President Obama and daughter Malia ride bikes Friday during their family… (Rick Friedman / Pool )
EDGARTOWN, Mass. — As the White House announced an upcoming presidential bus tour to focus on a middle-class agenda, President Obama was golfing at a private club on Martha's Vineyard. When Obama wanted to show he was engaged on the deepening political crisis in Egypt, he delivered a statement from the driveway of his rented estate — then zipped off for another nine holes.
After skipping his summer vacation last year during the scrutiny of the campaign, a reelected Obama embraced his week of leisure with little worry about the inevitable political swipes at a vacationing president or the collision of images Washington calls "optics."
That meant repeated rounds of golf, sometimes with well-heeled Wall Street-types, once with actor Larry David. It meant dinners out at some of the best restaurants. It meant hanging out with friends and donors who flee to picturesque gray-shingled homes here in August to relish the views, dunes and sweet, salty air of the Atlantic.
It also meant testing this low-key island's reputation as a forgiving haven for the famous. The first family's visit forced the closure of a main road, irking some locals and business owners.
The president and First Lady Michelle Obama were without their daughters, Malia and Sasha, for half of their eight-day break on Martha's Vineyard, which ends Sunday. Until the girls arrived Thursday, the Obamas kept a busy social schedule with friends, including senior advisor Valerie Jarrett, Atty. Gen. Eric H. Holder Jr., Massachusetts Gov. Deval Patrick and national security advisor Susan Rice. Obama visited the home of Democratic mega-donor and Comcast Chief Executive Brian Roberts and golfed with Wall Street consultant Robert Wolf.
The social scene is part of what draws the president back to this island retreat that has a history of attracting all types — the wealthy, the reclusive, intellectuals, preppy yachters, families and fishermen. Obama came here after delivering the 2004 convention speech that put him on the political map. He returned in 2007, marveling, "I can wander around in shorts and not shave in the morning, and no one talks about it."
His subsequent visits in the first three years of his presidency and again this year included no public stubble or wandering, of course. The Obamas keep a low profile and usually rent an out-of-the-way home.
This year's choice of residence raised more attention. The modern estate owned by Chicago investor David Schulte is close to a main artery that crosses the island, leading the Secret Service to close a section during one of the busiest weeks of the summer.
The closure, along with some tighter security measures, was particularly disruptive last week, when a county fair, regatta and fireworks display drew larger crowds.
"It's a nightmare," said rental agent Deborah Eggers, who handles hundreds of rentals each summer. Eggers said she wondered if in the age of terrorism presidents should stay in remote places. "He's got other places to go. There's Camp David. He could get himself a ranch in Montana. People have nice vacations in Montana, right?"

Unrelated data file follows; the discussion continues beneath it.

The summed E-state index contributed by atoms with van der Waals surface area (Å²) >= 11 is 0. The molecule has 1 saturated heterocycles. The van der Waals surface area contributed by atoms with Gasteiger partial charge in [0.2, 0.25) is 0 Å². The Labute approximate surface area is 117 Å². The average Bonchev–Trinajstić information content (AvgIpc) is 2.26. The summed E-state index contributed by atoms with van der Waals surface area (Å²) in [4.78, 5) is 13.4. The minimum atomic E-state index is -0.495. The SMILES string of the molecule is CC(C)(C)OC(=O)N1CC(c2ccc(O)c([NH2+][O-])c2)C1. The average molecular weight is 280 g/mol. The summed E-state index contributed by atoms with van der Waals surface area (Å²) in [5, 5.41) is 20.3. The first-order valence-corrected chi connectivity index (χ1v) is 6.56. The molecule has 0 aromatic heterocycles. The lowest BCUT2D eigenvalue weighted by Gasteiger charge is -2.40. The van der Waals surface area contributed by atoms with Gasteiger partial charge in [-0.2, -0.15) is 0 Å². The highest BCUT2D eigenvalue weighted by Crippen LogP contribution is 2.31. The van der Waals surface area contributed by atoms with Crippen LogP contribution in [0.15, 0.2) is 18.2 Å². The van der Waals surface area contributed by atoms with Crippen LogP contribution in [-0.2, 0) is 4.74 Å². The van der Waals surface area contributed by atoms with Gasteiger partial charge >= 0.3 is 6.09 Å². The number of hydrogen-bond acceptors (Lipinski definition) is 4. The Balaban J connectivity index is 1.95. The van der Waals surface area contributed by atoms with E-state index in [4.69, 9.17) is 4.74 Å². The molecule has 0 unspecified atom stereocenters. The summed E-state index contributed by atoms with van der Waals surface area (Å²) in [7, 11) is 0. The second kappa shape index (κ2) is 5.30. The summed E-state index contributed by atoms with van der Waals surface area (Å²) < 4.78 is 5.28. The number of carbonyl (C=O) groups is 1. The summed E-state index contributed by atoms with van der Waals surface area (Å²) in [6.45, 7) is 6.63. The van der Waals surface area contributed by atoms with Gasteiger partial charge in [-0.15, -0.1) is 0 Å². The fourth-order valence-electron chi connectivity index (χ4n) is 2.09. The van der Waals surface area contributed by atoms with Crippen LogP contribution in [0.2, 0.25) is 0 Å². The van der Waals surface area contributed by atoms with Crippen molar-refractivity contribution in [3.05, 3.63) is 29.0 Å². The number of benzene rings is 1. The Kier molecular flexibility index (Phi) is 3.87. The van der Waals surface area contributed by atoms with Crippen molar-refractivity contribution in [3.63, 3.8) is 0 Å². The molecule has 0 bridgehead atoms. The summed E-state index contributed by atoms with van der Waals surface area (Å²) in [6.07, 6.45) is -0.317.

White House spokesman Josh Earnest said the president and first lady were mindful of how their security requirements can affect others. "But, frankly, the president is hopeful that everybody has just as much fun as he does on the island this week," he said.
For the most part, islanders were ensconced in their own late-summer escapes and not terribly exercised about the Very Important Vacationer. Bicyclists inched over just slightly to let the motorcade pass. Golfers at the Farm Neck Golf Club waited patiently as Secret Service agents searched the trunks of their luxury cars. Small crowds gathered outside while the Obamas dined, waiting, often in vain, for a glimpse of the president, who did not mix much with the island's residents and tourists.
The men and women of the Polar Bear Club in Oak Bluffs, a group of early-morning swimmers, were not expecting the first lady to accept their invitation to join them. But they would love a chance to show her the series of water aerobics they call "Michelle's Arms," named after the first lady's toned biceps. "Because we cherish the time with our families, we understand if she can't come," Caroline Hunter said. "I can't even imagine the pressure cooker of their life."
The first lady spent much of her time on the island visiting with friends and playing tennis.
The deep blue enclave is accustomed to political types, mostly Democrats in recent years, taking refuge from the sticky swamp of Washington in August.
Several presidents have taken sanctuary here, including John F. Kennedy, who stopped regularly for day trips and sailing. That said, he was clearly "a Hyannis guy," said Skip Finley, a columnist for the Martha's Vineyard Gazette, making a key distinction between the Vineyard's preferred down-home identity compared with its tonier neighbor on Cape Cod, the site of the Kennedy family compound.